Recently, while perusing the shelves at the PLCB store on Chestnut near 12th Street, one of the clerks I know approached me, leaned in secretively and quietly asked: “Do you like sherry?” “Of course,” I said.
And with that, he revealed a bottle of El Maestro Sierra Amontillado 12-year-old sherry. Unlike the sweet, syrupy flavors typically associated with sherry, this offering was different, carrying the notes of toasted almonds and seawater that characterize Amontillado-style sherry.
“If I were you, I’d buy this now,” he said. “Because when the folks at Jamonera find out it’s in, they’ll take it all.”
Jamonera is the latest addition to chef Marcie Turney and Valerie Safran’s ever-growing empire, which includes the Mediterranean mecca Barbuzzo. Inspired by culinary tours through Madrid, Barcelona and Andalucia, Turney and Safran decided to rework their underappreciated modern Indian spot, Bindi, into a tapas bar.
At first glance, swapping a unique Indian restaurant for yet another tapas joint may not seem like progress for Turney and Safran or, for that matter, Philadelphia. But Jamonera possesses a distinct identity that elevates the Philly dining scene.
Take Jamonera’s sherry program. “When we were sipping manzanilla and eating seafood in Sanlucar, I thought, ‘No one is doing this in Philly!’” says Turney. “Sherry? Not happening in Philly.”
It is now. The list on which that El Maestro Sierra Amontillado appears, engineered by manager Terence Lewis, is staggeringly deep — 44 different sherries spanning 10 styles, from the light, bracing salinity of finos to the unctuous, stewed-figiness of Pedro Ximénez. Without the counsel of Jamonera’s well-informed staff, such depth would be overwhelming. Engage the staff, however, and soon you may gain the confidence to start your own sherry bodega.
Turney’s menu stems from her experiences dining and traveling through Spain, and that personal touch shines through. Traditional plates often get a small twist. Eggplant is soaked in water and dusted in rice flour to give the berenjenas (eggplant fries) the crunch that was missed in Sevilla. Although they added textural contrast, the English-pea and goat-cheese croquettes seemed out of place next to seared sea scallops. But a visual upgrade to the pan con tomate — a cluster of small tomatoes still on the vine atop roasted tomatoes on toasted Metropolitan bread — was striking.
Turney knows when to let traditional plates speak in their native tongue. The tang of blistered shishito peppers needs nothing more than a dry fino sherry accompaniment. And hand-cut, acorn-fed Fermin jamon Ibérico de bellotta needs no help melting blissfully on your tongue.
It’s satisfying, though, to see Turney push creative twists to the edge without compromising authenticity. Mussels escabeche are served in a sardine can, just as she enjoyed the dish in Spain. The crunch of radish and cucumber and the freshness of jicama leaves would be enough to distinguish her version. But the edible “shells” of roasted-garlic potato tuiles make it truly special. Calamari fried in its own ink was new to Turney when she saw it in Spain. Turney won’t reveal her method for creating tender pieces of calamari cocooned in a hauntingly black, crunchy shell.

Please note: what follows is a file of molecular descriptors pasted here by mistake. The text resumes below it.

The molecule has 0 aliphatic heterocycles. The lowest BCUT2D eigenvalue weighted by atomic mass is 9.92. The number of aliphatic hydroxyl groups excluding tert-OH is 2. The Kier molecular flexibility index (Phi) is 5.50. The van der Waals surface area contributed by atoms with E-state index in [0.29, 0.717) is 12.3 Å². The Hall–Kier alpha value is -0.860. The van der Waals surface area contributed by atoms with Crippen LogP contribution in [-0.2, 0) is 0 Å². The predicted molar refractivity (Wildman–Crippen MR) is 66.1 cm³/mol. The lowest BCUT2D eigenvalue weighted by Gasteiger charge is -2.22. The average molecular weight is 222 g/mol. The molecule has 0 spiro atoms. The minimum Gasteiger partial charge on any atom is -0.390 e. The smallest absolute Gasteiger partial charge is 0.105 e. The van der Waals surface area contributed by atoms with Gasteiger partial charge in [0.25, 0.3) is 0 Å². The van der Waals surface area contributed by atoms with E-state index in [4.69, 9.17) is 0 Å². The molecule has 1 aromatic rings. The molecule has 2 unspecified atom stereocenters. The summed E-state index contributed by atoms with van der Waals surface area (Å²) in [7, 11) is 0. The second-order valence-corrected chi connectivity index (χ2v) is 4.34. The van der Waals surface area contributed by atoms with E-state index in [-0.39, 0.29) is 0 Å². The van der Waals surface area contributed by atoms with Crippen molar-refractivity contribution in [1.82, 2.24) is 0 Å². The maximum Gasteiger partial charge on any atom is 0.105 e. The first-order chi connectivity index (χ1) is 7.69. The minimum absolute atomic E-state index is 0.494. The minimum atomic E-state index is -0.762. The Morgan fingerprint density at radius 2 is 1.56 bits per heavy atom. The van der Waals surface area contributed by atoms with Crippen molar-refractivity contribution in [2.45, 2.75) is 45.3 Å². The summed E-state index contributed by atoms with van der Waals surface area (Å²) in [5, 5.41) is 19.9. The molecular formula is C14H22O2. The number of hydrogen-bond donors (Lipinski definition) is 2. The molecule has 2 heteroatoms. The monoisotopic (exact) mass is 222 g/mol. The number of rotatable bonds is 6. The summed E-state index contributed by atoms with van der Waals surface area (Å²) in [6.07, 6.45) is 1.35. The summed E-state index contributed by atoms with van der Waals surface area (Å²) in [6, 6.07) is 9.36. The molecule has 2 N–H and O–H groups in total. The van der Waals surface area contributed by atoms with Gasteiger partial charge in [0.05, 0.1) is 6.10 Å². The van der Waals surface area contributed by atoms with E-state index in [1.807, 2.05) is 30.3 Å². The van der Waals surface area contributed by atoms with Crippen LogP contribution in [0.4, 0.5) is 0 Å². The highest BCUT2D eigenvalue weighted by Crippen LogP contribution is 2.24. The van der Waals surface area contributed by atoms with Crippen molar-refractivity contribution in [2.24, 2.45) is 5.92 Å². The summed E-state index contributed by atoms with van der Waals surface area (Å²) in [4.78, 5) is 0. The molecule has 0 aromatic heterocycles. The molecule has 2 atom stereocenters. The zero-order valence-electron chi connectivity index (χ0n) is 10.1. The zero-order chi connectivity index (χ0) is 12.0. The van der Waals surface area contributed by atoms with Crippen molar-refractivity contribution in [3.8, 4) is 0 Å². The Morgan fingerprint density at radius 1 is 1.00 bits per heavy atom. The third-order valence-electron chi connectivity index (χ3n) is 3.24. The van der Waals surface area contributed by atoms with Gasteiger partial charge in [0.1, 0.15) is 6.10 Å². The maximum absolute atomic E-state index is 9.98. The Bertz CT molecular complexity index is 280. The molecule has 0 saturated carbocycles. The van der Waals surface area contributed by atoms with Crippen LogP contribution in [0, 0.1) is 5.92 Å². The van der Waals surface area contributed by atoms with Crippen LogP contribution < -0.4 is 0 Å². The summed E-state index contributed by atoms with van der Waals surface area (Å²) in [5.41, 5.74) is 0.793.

On occasion, Turney deviates from authenticity. The buttery Castelvetrano olives (a Barbuzzo staple) that adorn the grilled octopus and the tender pan-seared skate are Italian, not Spanish. “I know they’re Italian. I use them in everything,” Turney laughs. “I can do what I want!”
The kitchen deserves props for its house-made sausage. For the clams with chorizo, a mix of pork shoulder and pork fat are smoked, formed into a loose chorizo, then added to a stew of white beans, clams and almond picada.
An ever-changing menu keeps the chefs inspired to create new dishes. Such flexibility is invaluable when it comes to keeping an open mind to improve existing plates. On an early visit, the warm medjool dates stuffed with rich Valdeón blue cheese and wrapped in serrano ham were overwhelmingly sweet. Now the kitchen plumps up the dates in sherry vinegar and swaps in smoked bacon for the serrano, giving the dish more balance.
This philosophy, however, cuts both ways as favorites can change or vanish entirely. The crispy pig-tail tosta was hands down the best rendition of pig tails in the city. Fatty pig tails are braised for two hours, deboned, crisped on the plancha, topped with bright pickled cabbage and a tangy piparade barbecue sauce and served on top of toasted bread for that necessary crunch. That crunch was sorely missed when the toast was replaced with soft brioche in a later version. The latest rendition — the roasted pork coca — could be the best. Although it features roasted pork shoulder in lieu of pig tail, the dish has the same deep, savory flavor. But what sealed it was ditching the brioche for toasted flatbread, which lends just the right resistance.
I swear Turney is trying to corner the market on jarred desserts. The Jamonera sundae is served in a Weck jar packed with decadence: peanut-turron ice cream; a spicy espelette brownie; hot fudge; roasted-vanilla-bean marshmallow; and a Spanish peanut-pretzel praline. While the Rosé Cava sorbet didn’t display the Rosé Cava flavor I hoped for, the buñuelos were a winner. These warm doughnuts come with a devilish sauce that includes dulce de leche spiked with espresso.
There is no dessert at Jamonera that incorporates those Italian olives. But if there were, I wouldn’t complain. With personal dishes that are successful as these, I’m more than happy letting Turney do what she wants.
105 S. 13th St., 215-922-6061, jamonerarestaurant.com. Dinner served Sun.-Thu., 5-11:30 p.m.; Fri.-Sat., 5 p.m.–midnight. For the table, $3-$6; tapas, $7-$8; salads and vegetables, $6-$9; cured meats and cheese, $14-$22; toasts and small sandwiches, $7-$9; raciones, $10-$17; desserts, $6-$10.